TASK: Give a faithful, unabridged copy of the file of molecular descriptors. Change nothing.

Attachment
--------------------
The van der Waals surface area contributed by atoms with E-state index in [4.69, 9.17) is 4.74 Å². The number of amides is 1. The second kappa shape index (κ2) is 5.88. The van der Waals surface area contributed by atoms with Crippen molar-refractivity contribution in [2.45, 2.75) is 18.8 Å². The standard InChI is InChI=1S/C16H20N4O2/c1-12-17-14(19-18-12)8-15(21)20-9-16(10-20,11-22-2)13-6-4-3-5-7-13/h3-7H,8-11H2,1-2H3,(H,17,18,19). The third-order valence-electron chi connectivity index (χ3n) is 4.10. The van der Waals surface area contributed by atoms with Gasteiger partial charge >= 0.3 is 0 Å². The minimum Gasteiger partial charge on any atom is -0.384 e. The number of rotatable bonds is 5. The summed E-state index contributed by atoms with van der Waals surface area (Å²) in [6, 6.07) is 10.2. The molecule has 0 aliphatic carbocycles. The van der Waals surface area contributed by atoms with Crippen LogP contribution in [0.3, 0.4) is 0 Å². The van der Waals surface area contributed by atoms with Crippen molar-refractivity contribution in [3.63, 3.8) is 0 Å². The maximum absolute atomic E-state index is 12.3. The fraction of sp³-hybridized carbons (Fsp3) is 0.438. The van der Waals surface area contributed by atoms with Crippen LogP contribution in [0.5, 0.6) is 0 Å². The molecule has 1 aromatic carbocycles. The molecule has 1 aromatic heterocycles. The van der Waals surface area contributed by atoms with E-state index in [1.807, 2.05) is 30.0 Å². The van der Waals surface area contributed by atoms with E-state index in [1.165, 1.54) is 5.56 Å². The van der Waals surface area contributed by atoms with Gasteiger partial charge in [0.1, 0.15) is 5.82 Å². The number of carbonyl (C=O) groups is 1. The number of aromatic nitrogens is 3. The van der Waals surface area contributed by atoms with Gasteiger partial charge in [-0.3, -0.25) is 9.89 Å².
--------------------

The van der Waals surface area contributed by atoms with E-state index in [4.69, 9.17) is 4.74 Å². The number of amides is 1. The second kappa shape index (κ2) is 5.88. The van der Waals surface area contributed by atoms with Crippen molar-refractivity contribution in [2.45, 2.75) is 18.8 Å². The standard InChI is InChI=1S/C16H20N4O2/c1-12-17-14(19-18-12)8-15(21)20-9-16(10-20,11-22-2)13-6-4-3-5-7-13/h3-7H,8-11H2,1-2H3,(H,17,18,19). The third-order valence-electron chi connectivity index (χ3n) is 4.10. The van der Waals surface area contributed by atoms with Gasteiger partial charge >= 0.3 is 0 Å². The minimum Gasteiger partial charge on any atom is -0.384 e. The number of rotatable bonds is 5. The summed E-state index contributed by atoms with van der Waals surface area (Å²) in [6, 6.07) is 10.2. The molecule has 0 aliphatic carbocycles. The van der Waals surface area contributed by atoms with Crippen LogP contribution in [0.3, 0.4) is 0 Å². The van der Waals surface area contributed by atoms with Crippen molar-refractivity contribution in [3.63, 3.8) is 0 Å². The maximum absolute atomic E-state index is 12.3. The fraction of sp³-hybridized carbons (Fsp3) is 0.438. The van der Waals surface area contributed by atoms with Crippen LogP contribution in [0.5, 0.6) is 0 Å². The molecule has 1 aromatic carbocycles. The molecule has 1 aromatic heterocycles. The van der Waals surface area contributed by atoms with E-state index in [1.807, 2.05) is 30.0 Å². The van der Waals surface area contributed by atoms with E-state index in [1.165, 1.54) is 5.56 Å². The van der Waals surface area contributed by atoms with Gasteiger partial charge in [0.1, 0.15) is 5.82 Å². The number of carbonyl (C=O) groups is 1. The number of aromatic nitrogens is 3. The van der Waals surface area contributed by atoms with Gasteiger partial charge in [-0.3, -0.25) is 9.89 Å².